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Old 04-26-2004, 08:56 PM   #1
master13g
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Default ductile iron sleeve vs steel sleeve

very technical question here... If anyone has gone to the Darton - International website you might have read up on their Ductile Iron Sleeves. I was pretty sure that iron was worse than steel but that is just based on generic iron vs generic steel. My thoughts are this... Sure the Ductile Iron sounds great but they also clearly stated :

QUOTE :

"dissolving carbon and silicon in liquid iron decreases the freezing temperature of iron. Cast iron freezes at approximately 2,100 ° F (1,150 ° C) compared to the approximate 2,730 ° F (1,500 ° C) freezing temperature of steel. All founding characteristics are improved through this lowered freezing temperature."

Basically my thinking is this, when they say freezing temp they are saying that the state of the material is in a solid state. For instance, Mercury freezes at -38F which means that any temp above this would change it into a liquid state. Most people recognize mercury as a liquid because of this very low freezing temp.

SO, theoretically, wouldn't you want a "HIGHER" freezing temp to make sure that the surface of the material that is going to be surrounding a detonation from internal combustion would be able to withstand HIGH temps??? So therefore wouldn't you want the type of sleeve material made out of steel or something more steel based so that it doesn't melt on you or anything???? Does anyone follow my thinking here? If so, does anyone know who makes a good steel sleeve out there?

I'm not trying to Bash Darton or anything. I was actually planning to use them but I just wanted to see if anyone agrees with me or knows specifically the science behind the sleeves. Click the image to open in full size.
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Old 04-26-2004, 09:32 PM   #2
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Default Re: ductile iron sleeve vs steel sleeve (master13g)

Very interesting point you have brought here. I think it's more cost efficient to manufacture iron sleeves compared to steel. Steel is a mixture of different metals and since the mixture forms a stronger metal crystal structure than just a regular Iron molecule structure that explains the higher melting point/freezing point. I would judge the reasoning behind the use of ductile iron sleeves more because it is easier to handle.
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Old 04-26-2004, 09:53 PM   #3
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Default Re: ductile iron sleeve vs steel sleeve (master13g)

I fully understand what you are asking but you have to ask "who makes steel sleeves anyway?" Besides the temp in the combustion chamber will never reach those temps. You have cool intake air coming in constantly keeping the temp in the engine manageble.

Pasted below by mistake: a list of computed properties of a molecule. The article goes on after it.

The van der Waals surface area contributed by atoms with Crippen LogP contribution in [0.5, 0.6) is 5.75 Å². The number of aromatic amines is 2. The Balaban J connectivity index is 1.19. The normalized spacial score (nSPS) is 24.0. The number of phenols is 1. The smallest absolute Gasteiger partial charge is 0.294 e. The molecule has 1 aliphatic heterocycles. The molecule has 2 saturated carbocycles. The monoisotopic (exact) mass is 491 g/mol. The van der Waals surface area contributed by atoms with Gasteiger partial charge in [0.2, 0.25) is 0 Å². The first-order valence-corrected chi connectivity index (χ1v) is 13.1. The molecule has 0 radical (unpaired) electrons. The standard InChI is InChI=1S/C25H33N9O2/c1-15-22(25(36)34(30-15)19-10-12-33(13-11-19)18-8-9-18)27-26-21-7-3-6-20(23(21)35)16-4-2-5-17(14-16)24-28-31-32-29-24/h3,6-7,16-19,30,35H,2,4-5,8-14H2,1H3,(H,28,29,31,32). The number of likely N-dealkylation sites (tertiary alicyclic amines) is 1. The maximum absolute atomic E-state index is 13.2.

Besides the melting temperature of the metal you have to consider other aspects like wear, friction, lubrication, etc. and eventually cost. Maybe a steel sleeve could cause the Aluminum piston to gall. Just some more food for thought.

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Old 04-26-2004, 10:18 PM   #4
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Default Re: ductile iron sleeve vs steel sleeve (K20EF)

[quote=K20EF]have to consider other aspects like wear, friction, lubrication, etc. and eventually cost. Maybe a steel sleeve could cause the Aluminum piston to gall. Just some more food for thought.[quote]

This guys on the right track. If anything, contact darton and see what they have to say about there formulation.
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Old 04-26-2004, 10:54 PM   #5
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Default Re: ductile iron sleeve vs steel sleeve (B12boost)

My guess is that it is always a compromise in the strength of the metals, the question is, do you want your cylinders(large surface area) to wear out a bit, or do you want your piston rings (much smaller SA) to wear out a lot?

So the metal of the cylinder walls have to be soft enough to not wear out the rings too fast and keep them sealing for millions of revolutions of the engine.

Of course this is all conjecture Click the image to open in full size.
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Old 04-26-2004, 11:15 PM   #6
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Default Re: ductile iron sleeve vs steel sleeve (B12boost)

Yeah, I was thinking about a lot of those different things especially like flex and vibration resistance. I found a site that has some pretty cool info :

basically Ductile Iron is twice as strong as Grey Cast iron but Steel is twice as strong as Ductile Iron.

Quoted from the site :

Material Hardness Tensile Strength Fatigue strength :

Grey cast iron 22-23 HRC 45,000 psi 30,500 psi
Ductile iron 38-40 HRC 180,000 psi 87,300 psi
Steel (SAE9254) 44-53 HRC 240,000 psi 138,600 psi Click the image to open in full size.

Like ductile iron, steel is not compatible with cast iron cylinder walls, so it must be coated with either chrome or moly -- or gas nitrided.

The amount of machining that’s required to finish a steel ring is far less than that which is required to finish grey cast iron or ductile iron rings, so steel rings are actually less expensive to manufacture.


Just some more tech info. This was from a site that was talking about rings though but I thought it would be related, considering my initial conjecture.
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